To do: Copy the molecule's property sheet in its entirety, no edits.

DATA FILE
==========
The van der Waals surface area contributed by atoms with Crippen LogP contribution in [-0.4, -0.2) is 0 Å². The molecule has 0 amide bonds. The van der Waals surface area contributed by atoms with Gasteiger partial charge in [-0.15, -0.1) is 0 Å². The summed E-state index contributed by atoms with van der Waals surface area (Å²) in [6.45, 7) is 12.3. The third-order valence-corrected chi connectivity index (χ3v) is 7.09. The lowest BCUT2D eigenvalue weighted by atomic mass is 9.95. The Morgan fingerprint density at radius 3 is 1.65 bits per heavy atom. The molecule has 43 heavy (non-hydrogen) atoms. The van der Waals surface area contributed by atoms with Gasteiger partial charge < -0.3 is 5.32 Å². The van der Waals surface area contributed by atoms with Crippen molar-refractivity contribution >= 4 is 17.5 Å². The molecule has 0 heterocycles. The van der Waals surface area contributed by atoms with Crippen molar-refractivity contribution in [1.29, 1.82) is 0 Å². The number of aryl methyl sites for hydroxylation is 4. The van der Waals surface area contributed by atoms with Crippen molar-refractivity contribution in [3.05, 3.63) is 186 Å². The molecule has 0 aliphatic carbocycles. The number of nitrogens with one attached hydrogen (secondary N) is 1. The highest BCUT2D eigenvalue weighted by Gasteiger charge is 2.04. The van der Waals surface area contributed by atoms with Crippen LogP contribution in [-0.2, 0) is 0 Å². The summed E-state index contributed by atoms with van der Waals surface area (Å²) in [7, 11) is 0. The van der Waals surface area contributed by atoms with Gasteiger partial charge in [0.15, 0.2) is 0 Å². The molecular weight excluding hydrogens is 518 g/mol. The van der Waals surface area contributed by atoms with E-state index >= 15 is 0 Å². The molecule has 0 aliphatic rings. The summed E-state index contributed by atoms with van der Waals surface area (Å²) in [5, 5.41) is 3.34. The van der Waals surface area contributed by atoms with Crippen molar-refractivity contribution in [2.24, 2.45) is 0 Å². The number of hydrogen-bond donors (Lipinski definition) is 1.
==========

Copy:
The van der Waals surface area contributed by atoms with Crippen LogP contribution in [-0.4, -0.2) is 0 Å². The molecule has 0 amide bonds. The van der Waals surface area contributed by atoms with Gasteiger partial charge in [-0.15, -0.1) is 0 Å². The summed E-state index contributed by atoms with van der Waals surface area (Å²) in [6.45, 7) is 12.3. The third-order valence-corrected chi connectivity index (χ3v) is 7.09. The lowest BCUT2D eigenvalue weighted by atomic mass is 9.95. The Morgan fingerprint density at radius 3 is 1.65 bits per heavy atom. The molecule has 43 heavy (non-hydrogen) atoms. The van der Waals surface area contributed by atoms with Gasteiger partial charge < -0.3 is 5.32 Å². The van der Waals surface area contributed by atoms with Crippen molar-refractivity contribution >= 4 is 17.5 Å². The molecule has 0 heterocycles. The van der Waals surface area contributed by atoms with Crippen molar-refractivity contribution in [1.29, 1.82) is 0 Å². The number of aryl methyl sites for hydroxylation is 4. The van der Waals surface area contributed by atoms with Crippen molar-refractivity contribution in [3.05, 3.63) is 186 Å². The molecule has 0 aliphatic carbocycles. The number of nitrogens with one attached hydrogen (secondary N) is 1. The highest BCUT2D eigenvalue weighted by Gasteiger charge is 2.04. The van der Waals surface area contributed by atoms with Crippen LogP contribution in [-0.2, 0) is 0 Å². The summed E-state index contributed by atoms with van der Waals surface area (Å²) in [7, 11) is 0. The van der Waals surface area contributed by atoms with Gasteiger partial charge in [0.15, 0.2) is 0 Å². The molecular weight excluding hydrogens is 518 g/mol. The van der Waals surface area contributed by atoms with E-state index >= 15 is 0 Å². The molecule has 0 aliphatic rings. The summed E-state index contributed by atoms with van der Waals surface area (Å²) in [5, 5.41) is 3.34. The van der Waals surface area contributed by atoms with Crippen molar-refractivity contribution in [2.24, 2.45) is 0 Å². The number of hydrogen-bond donors (Lipinski definition) is 1.